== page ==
NEW DELHI: India on Tuesday approved measures to speed up long-pending projects to arm its Israeli drones with deadly weapons and indigenously manufacture Russian Kalashnikov assault rifles, while also clearing procurements worth Rs 8,722 crore of basic trainer aircraft, naval guns and specialized anti-tank ammunition.
The decision by the Rajnath Singh-led defence acquisitions council (DAC) to fast-track the almost decade-old proposal to arm the Israeli Heron drones, in particular, is significant since it comes amidst the ongoing military confrontation with China in eastern Ladakh.
Sources said “Project Cheetah” to upgrade the Heron unmanned aerial vehicles (UAVs) with laser-guided bombs, air-to-ground anti-tank missiles and other precision-guided munitions as well as advanced reconnaissance capabilities will cost over Rs 3,500 crore. “The commercial contract negotiation for the drones’ upgrade was completed long ago. Now, it will be sent to the Cabinet Committee on Security for approval,” said a source.
The Indian armed forces have around 90 such medium-altitude, long endurance Heron UAVs, which are currently used for long-range surveillance and precision-targetingmissions. While these drones return after their missions like fighter aircraft, IAF also has some Israeli Harop “killer” or Kamikaze drones that act as cruise missiles by exploding into targets and radars.
India is simultaneously also finalizing the plan to acquire the much more advanced Predator-B or weaponized Sea Guardian dronesfrom the US, with six of the proposed 30 drones likely to be procured through the fast-track procurement route now, as was first reported by TOI.
The DAC also sorted out “some contractual issues” of the stalled Indo-Russia joint venture to make 6.71 lakh AK-203 rifles, a derivative of the famous AK-47 guns, at Korwa ordnance factory in Amethi district of Uttar Pradesh.
TOI had reported in June that the “unreasonable and unacceptable” costs for manufacturing the 7.62x39 mm caliber rifles, at an initial estimated cost of Rs 4,358 crore, had delayed the inking of the final contract.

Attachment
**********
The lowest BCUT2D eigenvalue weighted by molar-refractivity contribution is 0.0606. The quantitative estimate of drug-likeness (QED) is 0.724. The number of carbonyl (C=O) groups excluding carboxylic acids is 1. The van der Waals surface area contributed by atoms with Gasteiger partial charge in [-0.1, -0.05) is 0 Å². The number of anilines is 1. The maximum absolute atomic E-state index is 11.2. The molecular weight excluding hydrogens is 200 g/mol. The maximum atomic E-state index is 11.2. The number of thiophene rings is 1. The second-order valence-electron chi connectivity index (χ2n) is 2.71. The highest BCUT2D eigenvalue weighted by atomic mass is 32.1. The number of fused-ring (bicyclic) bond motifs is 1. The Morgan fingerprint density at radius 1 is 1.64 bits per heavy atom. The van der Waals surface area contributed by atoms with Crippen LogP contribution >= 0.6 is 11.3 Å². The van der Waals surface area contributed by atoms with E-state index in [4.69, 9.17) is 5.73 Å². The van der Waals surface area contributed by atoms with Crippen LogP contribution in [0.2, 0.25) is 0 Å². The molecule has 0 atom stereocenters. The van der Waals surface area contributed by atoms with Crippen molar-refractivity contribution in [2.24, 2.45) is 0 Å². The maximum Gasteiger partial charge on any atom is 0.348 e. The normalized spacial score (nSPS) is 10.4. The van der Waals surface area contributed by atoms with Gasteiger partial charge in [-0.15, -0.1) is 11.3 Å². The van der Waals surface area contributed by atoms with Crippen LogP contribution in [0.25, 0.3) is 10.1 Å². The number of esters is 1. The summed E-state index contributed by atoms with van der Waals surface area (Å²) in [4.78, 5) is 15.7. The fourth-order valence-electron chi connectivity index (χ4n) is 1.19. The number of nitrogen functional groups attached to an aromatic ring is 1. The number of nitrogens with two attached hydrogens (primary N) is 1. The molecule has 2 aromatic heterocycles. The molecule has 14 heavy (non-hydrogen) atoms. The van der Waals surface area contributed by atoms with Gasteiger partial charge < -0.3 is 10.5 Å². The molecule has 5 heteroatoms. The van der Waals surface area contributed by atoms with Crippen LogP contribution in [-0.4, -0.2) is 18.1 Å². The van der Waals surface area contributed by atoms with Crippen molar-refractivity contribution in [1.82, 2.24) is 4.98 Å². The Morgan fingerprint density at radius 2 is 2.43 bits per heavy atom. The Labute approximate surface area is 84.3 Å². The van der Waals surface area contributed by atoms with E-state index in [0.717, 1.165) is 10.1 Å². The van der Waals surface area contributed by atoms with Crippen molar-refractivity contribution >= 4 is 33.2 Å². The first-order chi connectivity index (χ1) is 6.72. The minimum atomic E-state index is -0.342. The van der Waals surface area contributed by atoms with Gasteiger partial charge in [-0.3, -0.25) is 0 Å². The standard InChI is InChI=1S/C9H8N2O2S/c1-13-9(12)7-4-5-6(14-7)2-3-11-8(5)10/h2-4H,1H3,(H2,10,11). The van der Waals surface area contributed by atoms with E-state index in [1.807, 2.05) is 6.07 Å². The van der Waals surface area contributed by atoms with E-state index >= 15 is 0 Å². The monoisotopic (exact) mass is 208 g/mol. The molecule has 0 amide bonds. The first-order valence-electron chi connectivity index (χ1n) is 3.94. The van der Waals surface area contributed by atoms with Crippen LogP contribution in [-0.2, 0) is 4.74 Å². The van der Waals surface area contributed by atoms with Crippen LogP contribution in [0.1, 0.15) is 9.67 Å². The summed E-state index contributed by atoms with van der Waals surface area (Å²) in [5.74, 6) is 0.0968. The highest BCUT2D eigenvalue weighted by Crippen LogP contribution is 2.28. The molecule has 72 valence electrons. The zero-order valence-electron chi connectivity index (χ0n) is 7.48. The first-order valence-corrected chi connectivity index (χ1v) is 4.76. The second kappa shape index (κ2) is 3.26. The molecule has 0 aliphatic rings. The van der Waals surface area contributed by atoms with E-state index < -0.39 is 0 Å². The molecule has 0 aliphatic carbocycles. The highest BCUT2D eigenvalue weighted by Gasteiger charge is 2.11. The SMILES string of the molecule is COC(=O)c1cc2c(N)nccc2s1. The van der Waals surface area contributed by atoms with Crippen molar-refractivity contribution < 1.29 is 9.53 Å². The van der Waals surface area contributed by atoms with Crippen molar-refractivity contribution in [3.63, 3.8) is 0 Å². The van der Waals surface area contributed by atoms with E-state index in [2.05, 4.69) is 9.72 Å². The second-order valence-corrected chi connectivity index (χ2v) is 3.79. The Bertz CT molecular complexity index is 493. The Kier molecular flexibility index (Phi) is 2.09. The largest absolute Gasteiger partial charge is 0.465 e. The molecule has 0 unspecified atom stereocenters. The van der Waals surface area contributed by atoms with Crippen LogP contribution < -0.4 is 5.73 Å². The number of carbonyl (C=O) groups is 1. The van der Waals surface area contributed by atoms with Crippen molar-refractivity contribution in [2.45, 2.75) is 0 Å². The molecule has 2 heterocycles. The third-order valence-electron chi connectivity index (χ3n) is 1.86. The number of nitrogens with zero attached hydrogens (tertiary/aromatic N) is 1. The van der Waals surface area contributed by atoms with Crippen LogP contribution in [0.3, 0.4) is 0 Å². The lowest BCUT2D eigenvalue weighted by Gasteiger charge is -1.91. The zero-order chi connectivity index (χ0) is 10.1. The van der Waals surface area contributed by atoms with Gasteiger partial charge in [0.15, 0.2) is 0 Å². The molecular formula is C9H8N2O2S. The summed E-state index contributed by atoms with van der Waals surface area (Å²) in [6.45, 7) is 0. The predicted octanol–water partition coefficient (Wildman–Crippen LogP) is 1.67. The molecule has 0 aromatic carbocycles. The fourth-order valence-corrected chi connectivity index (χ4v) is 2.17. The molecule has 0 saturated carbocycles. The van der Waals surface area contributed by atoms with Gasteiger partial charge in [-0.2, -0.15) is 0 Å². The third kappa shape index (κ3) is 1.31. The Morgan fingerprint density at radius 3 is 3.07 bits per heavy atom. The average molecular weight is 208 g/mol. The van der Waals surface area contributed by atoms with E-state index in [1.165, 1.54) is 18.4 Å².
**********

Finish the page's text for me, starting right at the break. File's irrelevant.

The actual procurements cleared by the DAC on Tuesday included the Rs 7,600 crore one for HTT-40 basic trainer aircraft (BTA), the prototypes of which are undergoing the certification process after being developed by defence PSU Hindustan Aeronautics (HAL).
“DAC approved procurement of 106 BTA from HAL to address IAF’s basic training requirements. Post-certification, 70 BTA will initially be procured from HAL and the rest 36 after the HTT-40 fleet becomes operational in IAF,” said the defence ministry.
This comes after the government earlier rejected IAF’s case to acquire 38 more Swiss Pilatus trainers, to add to the 75 already inducted under the Rs 2,896 crore deal inked in May 2012, after the foreign company was found to have hired absconding arms dealer Sanjay Bhandari, as was reported by TOI earlier.
The DAC also approved procurement of an upgraded version of the 76mm super rapid gun mount (SRGM) medium-range guns, which are fitted on naval and
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“The upgraded SRGM version has enhanced capability to perform against fast manoeuvring targets like missiles and fast-attack crafts, while increasing the maximum engagement range. It will boost the Navy’s firepower,” said the MoD.
With the availability of requisite capability for indigenous development of ammunition, both in terms of manufacturing and technology, the DAC also approved procurement of 125 mm APFSDS (armour piercing fin stabilized discarding sabot) ammunition for the Army as a “design and development case”. The ammunition being procured will have a 70% indigenous content, said the MoD.